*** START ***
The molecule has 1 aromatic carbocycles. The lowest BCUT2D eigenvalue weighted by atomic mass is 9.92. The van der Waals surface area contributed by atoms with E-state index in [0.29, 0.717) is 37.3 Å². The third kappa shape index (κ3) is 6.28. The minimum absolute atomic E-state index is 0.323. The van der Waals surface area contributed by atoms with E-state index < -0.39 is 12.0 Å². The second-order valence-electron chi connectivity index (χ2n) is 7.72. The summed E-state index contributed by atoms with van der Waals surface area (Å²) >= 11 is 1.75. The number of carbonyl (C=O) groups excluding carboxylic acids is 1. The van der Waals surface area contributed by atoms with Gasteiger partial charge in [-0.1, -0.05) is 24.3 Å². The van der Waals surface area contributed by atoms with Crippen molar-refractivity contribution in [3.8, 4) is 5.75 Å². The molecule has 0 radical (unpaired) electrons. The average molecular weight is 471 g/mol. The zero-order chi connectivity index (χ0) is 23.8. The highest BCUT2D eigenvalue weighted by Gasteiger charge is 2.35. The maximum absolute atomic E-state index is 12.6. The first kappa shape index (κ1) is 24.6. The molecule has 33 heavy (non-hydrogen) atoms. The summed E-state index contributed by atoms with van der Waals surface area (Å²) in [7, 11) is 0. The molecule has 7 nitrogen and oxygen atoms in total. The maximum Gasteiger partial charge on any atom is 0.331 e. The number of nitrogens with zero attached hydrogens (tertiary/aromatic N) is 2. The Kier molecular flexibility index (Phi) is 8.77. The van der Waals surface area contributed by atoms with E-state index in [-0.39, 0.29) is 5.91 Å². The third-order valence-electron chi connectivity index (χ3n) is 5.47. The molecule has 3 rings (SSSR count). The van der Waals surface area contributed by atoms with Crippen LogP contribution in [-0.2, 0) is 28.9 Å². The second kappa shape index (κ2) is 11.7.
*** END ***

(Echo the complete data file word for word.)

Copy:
The molecule has 1 aromatic carbocycles. The lowest BCUT2D eigenvalue weighted by atomic mass is 9.92. The van der Waals surface area contributed by atoms with E-state index in [0.29, 0.717) is 37.3 Å². The third kappa shape index (κ3) is 6.28. The minimum absolute atomic E-state index is 0.323. The van der Waals surface area contributed by atoms with E-state index < -0.39 is 12.0 Å². The second-order valence-electron chi connectivity index (χ2n) is 7.72. The summed E-state index contributed by atoms with van der Waals surface area (Å²) >= 11 is 1.75. The number of carbonyl (C=O) groups excluding carboxylic acids is 1. The van der Waals surface area contributed by atoms with Gasteiger partial charge in [-0.1, -0.05) is 24.3 Å². The van der Waals surface area contributed by atoms with Crippen molar-refractivity contribution in [3.8, 4) is 5.75 Å². The molecule has 0 radical (unpaired) electrons. The average molecular weight is 471 g/mol. The zero-order chi connectivity index (χ0) is 23.8. The highest BCUT2D eigenvalue weighted by Gasteiger charge is 2.35. The maximum absolute atomic E-state index is 12.6. The first kappa shape index (κ1) is 24.6. The molecule has 33 heavy (non-hydrogen) atoms. The summed E-state index contributed by atoms with van der Waals surface area (Å²) in [7, 11) is 0. The molecule has 7 nitrogen and oxygen atoms in total. The maximum Gasteiger partial charge on any atom is 0.331 e. The number of nitrogens with zero attached hydrogens (tertiary/aromatic N) is 2. The Kier molecular flexibility index (Phi) is 8.77. The van der Waals surface area contributed by atoms with E-state index in [-0.39, 0.29) is 5.91 Å². The third-order valence-electron chi connectivity index (χ3n) is 5.47. The molecule has 3 rings (SSSR count). The van der Waals surface area contributed by atoms with Crippen LogP contribution in [-0.2, 0) is 28.9 Å². The second kappa shape index (κ2) is 11.7.